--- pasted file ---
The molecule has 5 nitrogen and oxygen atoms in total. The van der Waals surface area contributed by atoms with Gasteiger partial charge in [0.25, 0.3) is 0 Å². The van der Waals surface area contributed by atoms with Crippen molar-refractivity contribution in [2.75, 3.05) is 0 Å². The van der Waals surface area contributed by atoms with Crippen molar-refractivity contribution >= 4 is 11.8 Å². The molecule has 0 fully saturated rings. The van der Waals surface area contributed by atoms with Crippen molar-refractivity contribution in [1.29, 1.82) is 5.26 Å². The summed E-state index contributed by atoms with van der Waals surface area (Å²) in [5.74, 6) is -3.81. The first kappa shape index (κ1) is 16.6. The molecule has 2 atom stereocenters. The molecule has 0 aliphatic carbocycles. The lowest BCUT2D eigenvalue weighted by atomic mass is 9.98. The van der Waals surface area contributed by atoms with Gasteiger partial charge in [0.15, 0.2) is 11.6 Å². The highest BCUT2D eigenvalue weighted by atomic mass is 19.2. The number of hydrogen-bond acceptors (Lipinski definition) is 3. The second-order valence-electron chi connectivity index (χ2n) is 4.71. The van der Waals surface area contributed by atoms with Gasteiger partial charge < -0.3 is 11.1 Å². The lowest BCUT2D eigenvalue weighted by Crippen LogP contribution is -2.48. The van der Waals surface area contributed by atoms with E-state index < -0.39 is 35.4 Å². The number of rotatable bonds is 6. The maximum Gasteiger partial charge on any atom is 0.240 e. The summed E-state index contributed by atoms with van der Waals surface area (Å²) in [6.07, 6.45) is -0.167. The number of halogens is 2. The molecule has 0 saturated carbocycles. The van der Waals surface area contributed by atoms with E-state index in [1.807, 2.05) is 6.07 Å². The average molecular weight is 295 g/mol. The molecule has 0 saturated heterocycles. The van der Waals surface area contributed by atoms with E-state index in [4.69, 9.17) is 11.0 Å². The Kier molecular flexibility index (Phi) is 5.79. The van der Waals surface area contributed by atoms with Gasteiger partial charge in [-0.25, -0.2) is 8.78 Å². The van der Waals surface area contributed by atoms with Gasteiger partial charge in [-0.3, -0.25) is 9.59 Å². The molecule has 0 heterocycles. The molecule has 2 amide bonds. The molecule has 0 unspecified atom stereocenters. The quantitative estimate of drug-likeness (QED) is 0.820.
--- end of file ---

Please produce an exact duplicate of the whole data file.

The molecule has 5 nitrogen and oxygen atoms in total. The van der Waals surface area contributed by atoms with Gasteiger partial charge in [0.25, 0.3) is 0 Å². The van der Waals surface area contributed by atoms with Crippen molar-refractivity contribution in [2.75, 3.05) is 0 Å². The van der Waals surface area contributed by atoms with Crippen molar-refractivity contribution >= 4 is 11.8 Å². The molecule has 0 fully saturated rings. The van der Waals surface area contributed by atoms with Crippen molar-refractivity contribution in [1.29, 1.82) is 5.26 Å². The summed E-state index contributed by atoms with van der Waals surface area (Å²) in [5.74, 6) is -3.81. The first kappa shape index (κ1) is 16.6. The molecule has 2 atom stereocenters. The molecule has 0 aliphatic carbocycles. The lowest BCUT2D eigenvalue weighted by atomic mass is 9.98. The van der Waals surface area contributed by atoms with Gasteiger partial charge in [0.15, 0.2) is 11.6 Å². The highest BCUT2D eigenvalue weighted by atomic mass is 19.2. The number of hydrogen-bond acceptors (Lipinski definition) is 3. The second-order valence-electron chi connectivity index (χ2n) is 4.71. The van der Waals surface area contributed by atoms with Gasteiger partial charge < -0.3 is 11.1 Å². The lowest BCUT2D eigenvalue weighted by Crippen LogP contribution is -2.48. The van der Waals surface area contributed by atoms with E-state index < -0.39 is 35.4 Å². The number of rotatable bonds is 6. The maximum Gasteiger partial charge on any atom is 0.240 e. The summed E-state index contributed by atoms with van der Waals surface area (Å²) in [6.07, 6.45) is -0.167. The number of halogens is 2. The molecule has 0 saturated carbocycles. The van der Waals surface area contributed by atoms with E-state index in [1.807, 2.05) is 6.07 Å². The average molecular weight is 295 g/mol. The molecule has 0 saturated heterocycles. The van der Waals surface area contributed by atoms with E-state index in [4.69, 9.17) is 11.0 Å². The Kier molecular flexibility index (Phi) is 5.79. The van der Waals surface area contributed by atoms with Gasteiger partial charge in [-0.25, -0.2) is 8.78 Å². The van der Waals surface area contributed by atoms with Gasteiger partial charge in [-0.3, -0.25) is 9.59 Å². The molecule has 0 heterocycles. The molecule has 2 amide bonds. The molecule has 0 unspecified atom stereocenters. The quantitative estimate of drug-likeness (QED) is 0.820.